gluten free food checker

Coeliac UK has launched an app for gluten intolerant shoppers to help them find gluten-free foods in stores.

The charity’s Gluten free food checker identifies gluten-free foods and lists all products that carry its internationally recognised Crossed Grain symbol, as well as foods that are naturally gluten-free.

The app also allows users to select 14 other allergen-free options to allow them to choose foods for particular dietary needs and preferences.

Images of products, ingredients and nutritional information have been uploaded and users can create shopping lists. The app can hold information on more than 52,000 products and listings were updated weekly, Coeliac UK said.

“We are very pleased to launch this new app for our members to provide an additional resource whilst out shopping,” said Annette Woolman, director of membership services.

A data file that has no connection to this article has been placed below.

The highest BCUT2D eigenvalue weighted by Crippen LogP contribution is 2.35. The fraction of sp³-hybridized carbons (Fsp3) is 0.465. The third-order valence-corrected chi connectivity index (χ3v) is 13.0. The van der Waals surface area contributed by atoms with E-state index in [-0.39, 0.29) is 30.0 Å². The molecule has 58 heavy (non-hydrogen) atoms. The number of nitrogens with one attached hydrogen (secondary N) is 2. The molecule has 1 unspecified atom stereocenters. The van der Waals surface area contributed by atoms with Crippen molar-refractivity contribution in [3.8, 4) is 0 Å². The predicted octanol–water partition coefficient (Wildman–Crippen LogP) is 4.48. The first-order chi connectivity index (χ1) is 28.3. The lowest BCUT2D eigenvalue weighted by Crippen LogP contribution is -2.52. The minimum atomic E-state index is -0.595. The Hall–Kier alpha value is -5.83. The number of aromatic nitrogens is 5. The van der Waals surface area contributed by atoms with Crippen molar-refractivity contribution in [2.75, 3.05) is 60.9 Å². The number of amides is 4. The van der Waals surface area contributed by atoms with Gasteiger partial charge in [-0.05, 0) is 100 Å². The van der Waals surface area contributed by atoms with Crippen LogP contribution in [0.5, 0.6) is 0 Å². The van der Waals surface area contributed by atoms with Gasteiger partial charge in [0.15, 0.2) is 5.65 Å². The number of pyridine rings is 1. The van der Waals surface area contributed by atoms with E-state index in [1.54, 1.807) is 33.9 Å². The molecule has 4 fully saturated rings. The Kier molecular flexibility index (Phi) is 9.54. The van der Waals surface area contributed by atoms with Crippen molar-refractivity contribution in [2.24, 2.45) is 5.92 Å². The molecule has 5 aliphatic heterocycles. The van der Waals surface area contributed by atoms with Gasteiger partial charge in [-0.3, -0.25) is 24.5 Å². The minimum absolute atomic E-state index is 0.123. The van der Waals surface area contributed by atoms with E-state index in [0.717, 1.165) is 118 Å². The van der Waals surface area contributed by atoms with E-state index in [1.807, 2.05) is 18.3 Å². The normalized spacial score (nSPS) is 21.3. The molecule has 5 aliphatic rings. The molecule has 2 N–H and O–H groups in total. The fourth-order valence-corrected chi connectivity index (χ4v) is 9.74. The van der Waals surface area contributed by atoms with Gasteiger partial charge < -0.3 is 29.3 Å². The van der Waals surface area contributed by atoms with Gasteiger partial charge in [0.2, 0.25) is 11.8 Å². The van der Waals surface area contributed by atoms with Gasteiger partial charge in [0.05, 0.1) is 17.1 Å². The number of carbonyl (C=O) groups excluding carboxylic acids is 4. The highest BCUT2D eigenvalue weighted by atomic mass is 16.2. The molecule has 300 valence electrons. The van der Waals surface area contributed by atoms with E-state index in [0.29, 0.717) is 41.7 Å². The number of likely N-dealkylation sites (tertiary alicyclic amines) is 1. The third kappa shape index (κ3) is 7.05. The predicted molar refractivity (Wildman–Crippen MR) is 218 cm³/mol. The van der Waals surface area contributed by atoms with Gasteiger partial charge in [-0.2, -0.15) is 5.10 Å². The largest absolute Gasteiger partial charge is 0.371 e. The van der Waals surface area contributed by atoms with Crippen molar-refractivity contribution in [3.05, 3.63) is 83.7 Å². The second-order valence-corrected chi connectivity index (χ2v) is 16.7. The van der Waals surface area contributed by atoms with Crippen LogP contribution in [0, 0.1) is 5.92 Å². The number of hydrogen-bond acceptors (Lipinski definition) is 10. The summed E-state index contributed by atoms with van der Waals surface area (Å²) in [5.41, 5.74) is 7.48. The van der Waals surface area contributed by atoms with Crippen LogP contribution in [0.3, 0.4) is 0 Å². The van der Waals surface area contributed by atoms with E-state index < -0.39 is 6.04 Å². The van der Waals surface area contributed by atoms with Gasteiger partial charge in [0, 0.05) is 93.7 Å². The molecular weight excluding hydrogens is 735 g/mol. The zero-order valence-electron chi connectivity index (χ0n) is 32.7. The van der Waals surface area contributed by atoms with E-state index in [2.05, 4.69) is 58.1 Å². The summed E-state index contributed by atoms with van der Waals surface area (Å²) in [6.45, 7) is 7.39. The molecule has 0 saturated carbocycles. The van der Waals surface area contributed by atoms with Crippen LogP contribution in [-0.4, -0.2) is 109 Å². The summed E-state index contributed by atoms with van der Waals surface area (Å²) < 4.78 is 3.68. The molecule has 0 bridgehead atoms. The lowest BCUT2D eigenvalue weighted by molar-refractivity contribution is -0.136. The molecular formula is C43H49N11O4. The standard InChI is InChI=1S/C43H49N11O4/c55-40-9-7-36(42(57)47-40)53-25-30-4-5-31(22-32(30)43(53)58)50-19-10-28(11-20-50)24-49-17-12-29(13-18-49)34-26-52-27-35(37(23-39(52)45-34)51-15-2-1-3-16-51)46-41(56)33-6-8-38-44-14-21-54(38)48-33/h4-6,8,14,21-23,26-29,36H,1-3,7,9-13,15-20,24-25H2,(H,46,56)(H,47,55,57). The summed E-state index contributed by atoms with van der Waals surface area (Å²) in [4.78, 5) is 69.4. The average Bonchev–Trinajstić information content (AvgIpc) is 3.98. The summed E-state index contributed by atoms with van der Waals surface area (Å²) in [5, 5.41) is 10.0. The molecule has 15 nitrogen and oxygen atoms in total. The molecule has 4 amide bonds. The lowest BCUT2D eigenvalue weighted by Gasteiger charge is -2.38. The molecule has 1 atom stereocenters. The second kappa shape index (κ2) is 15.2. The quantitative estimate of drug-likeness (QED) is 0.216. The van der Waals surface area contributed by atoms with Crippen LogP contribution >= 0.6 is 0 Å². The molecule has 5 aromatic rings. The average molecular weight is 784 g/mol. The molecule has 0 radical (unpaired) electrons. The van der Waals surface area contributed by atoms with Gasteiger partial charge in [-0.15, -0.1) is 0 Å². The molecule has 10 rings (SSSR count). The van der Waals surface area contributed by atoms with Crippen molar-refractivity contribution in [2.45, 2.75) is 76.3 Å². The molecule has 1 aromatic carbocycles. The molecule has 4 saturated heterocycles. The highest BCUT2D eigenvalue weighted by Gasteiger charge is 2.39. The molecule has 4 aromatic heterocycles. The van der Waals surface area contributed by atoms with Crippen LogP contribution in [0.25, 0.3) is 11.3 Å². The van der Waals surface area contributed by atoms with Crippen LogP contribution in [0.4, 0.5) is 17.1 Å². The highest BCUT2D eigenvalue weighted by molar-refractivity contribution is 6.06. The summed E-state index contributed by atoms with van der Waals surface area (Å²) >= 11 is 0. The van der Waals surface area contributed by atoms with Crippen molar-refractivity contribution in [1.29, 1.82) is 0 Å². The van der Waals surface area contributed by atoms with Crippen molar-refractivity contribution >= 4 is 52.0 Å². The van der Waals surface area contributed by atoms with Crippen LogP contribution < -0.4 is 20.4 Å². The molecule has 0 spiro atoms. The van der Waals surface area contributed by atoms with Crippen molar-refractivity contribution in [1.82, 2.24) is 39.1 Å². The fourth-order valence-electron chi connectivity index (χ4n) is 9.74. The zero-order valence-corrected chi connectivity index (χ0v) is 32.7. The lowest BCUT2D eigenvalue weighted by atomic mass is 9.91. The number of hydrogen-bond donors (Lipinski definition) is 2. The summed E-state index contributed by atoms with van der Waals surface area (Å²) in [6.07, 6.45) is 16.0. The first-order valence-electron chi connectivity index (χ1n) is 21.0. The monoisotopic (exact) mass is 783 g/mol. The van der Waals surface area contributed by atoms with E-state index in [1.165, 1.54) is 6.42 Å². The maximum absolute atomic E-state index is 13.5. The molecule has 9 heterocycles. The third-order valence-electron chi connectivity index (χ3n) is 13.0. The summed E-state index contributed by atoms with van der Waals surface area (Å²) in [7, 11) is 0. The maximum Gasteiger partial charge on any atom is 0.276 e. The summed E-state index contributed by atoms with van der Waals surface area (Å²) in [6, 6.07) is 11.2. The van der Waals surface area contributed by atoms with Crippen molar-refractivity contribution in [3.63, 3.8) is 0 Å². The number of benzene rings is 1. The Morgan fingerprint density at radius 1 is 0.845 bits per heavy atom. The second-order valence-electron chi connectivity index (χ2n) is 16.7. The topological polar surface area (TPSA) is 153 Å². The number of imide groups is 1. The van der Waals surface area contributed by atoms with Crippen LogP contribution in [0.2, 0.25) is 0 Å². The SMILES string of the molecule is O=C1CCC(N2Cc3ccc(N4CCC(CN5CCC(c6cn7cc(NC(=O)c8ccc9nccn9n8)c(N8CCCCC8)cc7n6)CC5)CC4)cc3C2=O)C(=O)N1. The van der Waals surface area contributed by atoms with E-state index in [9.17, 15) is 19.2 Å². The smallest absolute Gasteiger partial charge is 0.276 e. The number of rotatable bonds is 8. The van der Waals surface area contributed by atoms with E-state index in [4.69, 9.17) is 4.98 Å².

“We are aware that many people have other dietary requirements as well as avoiding gluten, so this app’s extra functionality will allow you to choose from 14 allergen options to find suitable products for your diet, no matter what you’re avoiding.”

The Gluten free food checker runs alongside Coeliac UK’s existing Gluten-free on the Move app, which lists its accredited and recommended gluten-free venues, supermarkets signed up to the Gluten-free Guarantee and its Food and Drink Directory.

It worked with FoodMaestro to develop the app, which can be downloaded free by Coeliac UK members on iPhone and Android devices.

Coeliac disease is caused by an autoimmune reaction to gluten, a protein found in wheat, rye and barley, which causes damage to the gut lining. The only treatment is a strict gluten-free diet, which, if not stuck to, can lead to other conditions such as malnutrition, osteoporosis and small bowel cancer.

Coeliac UK believes one in 100 people in the UK have coeliac disease but only 24% had been diagnosed. There were an estimated half a million people who had the condition without knowing it, which the charity is trying to tackle with its campaign, ‘Is it coeliac disease?’.